Hong Kong Med J 2011;17:376–80 | Number 5, October 2011
Prospective evaluation of seropositive occult hepatitis B viral infection in lymphoma patients receiving chemotherapy
WI Cheung, SY Lin, Vincent KS Leung, Kitty SC Fung, YK Lam, FH Lo, TN Chau
Department of Medicine and Geriatrics, United Christian Hospital, Kwun Tong, Kowloon, Hong Kong
OBJECTIVE. To serially evaluate the viral kinetics of occult hepatitis B virus infection in lymphoma patients and perform a correlation with clinical outcomes.
DESIGN. Case series with 1-year follow-up.
SETTING. Regional hospital, Hong Kong.
PATIENTS. Consecutive patients who were newly diagnosed to have lymphoma in the hospital between 1 April 2007 and 31 March 2008 were tested for hepatitis B (HB) surface (s) antigen (Ag), anti-HBs antibody (Ab) and anti-HB core (c) Ab. Seropositive occult hepatitis B patients as defined by being negative for HBsAg but positive anti-HBsAb and/or anti-HBcAb without a hepatitis B vaccination history were recruited. Serum HBsAg, anti-HBsAb, anti-HBcAb, hepatitis B virus deoxyribonucleic acid (DNA) level, and liver biochemistry were checked at baseline and every 4 weeks during and after chemotherapy until 12 months after the completion of chemotherapy or death. Entecavir was started if patients developed biochemical flare_up of hepatitis B associated with virological rebound. The prevalence and course of hepatitis B virus–related hepatitis, as well as any temporal relationship to viral kinetics and clinical hepatitis, were assessed.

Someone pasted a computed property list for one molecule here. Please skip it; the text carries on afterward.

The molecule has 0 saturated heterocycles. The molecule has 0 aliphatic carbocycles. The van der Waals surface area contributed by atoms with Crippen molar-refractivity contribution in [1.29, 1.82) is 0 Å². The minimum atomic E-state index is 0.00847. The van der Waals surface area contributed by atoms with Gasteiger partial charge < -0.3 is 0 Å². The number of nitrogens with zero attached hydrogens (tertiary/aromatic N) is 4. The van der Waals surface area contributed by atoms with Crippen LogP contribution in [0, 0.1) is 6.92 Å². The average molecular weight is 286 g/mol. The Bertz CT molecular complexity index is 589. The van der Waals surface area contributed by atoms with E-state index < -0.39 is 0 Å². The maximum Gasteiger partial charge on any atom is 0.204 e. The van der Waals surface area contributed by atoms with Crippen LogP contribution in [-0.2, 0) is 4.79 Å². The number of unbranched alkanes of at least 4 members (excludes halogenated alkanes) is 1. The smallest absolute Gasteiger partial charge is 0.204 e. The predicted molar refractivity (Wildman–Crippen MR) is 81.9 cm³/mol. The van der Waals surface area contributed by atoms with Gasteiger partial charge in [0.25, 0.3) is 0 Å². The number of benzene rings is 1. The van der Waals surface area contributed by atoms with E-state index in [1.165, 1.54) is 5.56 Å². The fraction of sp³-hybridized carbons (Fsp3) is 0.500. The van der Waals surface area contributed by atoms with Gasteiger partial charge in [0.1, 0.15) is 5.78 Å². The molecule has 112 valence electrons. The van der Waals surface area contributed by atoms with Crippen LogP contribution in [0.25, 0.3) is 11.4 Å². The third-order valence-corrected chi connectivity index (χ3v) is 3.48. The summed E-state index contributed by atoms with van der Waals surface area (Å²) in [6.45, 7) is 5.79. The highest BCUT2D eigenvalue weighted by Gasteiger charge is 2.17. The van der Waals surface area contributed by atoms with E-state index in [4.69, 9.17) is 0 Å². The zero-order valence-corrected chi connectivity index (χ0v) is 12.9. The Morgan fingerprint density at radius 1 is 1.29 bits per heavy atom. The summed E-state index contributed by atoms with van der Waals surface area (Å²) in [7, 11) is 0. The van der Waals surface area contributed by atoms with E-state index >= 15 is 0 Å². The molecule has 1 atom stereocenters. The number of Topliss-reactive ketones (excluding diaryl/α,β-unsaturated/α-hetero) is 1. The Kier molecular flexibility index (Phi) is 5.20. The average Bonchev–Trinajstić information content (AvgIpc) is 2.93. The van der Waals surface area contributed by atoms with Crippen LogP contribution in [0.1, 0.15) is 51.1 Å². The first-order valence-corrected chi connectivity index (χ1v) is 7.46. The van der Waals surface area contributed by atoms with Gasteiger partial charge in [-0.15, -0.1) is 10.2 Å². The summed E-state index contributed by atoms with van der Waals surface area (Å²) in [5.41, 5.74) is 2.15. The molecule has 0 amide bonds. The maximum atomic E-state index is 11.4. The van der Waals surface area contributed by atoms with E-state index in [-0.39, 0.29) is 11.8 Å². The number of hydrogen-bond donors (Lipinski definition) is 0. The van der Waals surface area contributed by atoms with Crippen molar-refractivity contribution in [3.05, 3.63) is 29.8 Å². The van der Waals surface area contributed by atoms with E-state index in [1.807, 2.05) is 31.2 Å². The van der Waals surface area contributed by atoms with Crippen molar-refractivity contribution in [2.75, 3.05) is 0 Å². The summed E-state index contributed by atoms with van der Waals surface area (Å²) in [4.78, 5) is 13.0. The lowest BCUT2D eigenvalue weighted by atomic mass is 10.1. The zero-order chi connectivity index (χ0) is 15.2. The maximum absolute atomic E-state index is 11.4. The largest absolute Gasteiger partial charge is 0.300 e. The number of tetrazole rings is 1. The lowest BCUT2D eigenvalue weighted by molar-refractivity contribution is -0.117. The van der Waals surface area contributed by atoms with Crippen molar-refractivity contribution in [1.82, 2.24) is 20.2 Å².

RESULTS. Of 47 patients tested, 10 (21%) with lymphoma were seropositive occult hepatitis carriers. Their median baseline hepatitis B virus DNA level was 89 IU/mL (range,
CONCLUSION. Detectable baseline serum hepatitis B virus DNA is not uncommon in patients with occult hepatitis B who receive chemotherapy. Transient elevation in serum hepatitis B virus DNA levels does not predict biochemical reactivation, but antiviral treatment might be considered if virological rebound persists.
Key words: Chemotherapy, adjuvant; DNA, viral; Hepatitis B virus; Lymphoma, non- Hodgkin; T-lymphocytes, cytotoxic
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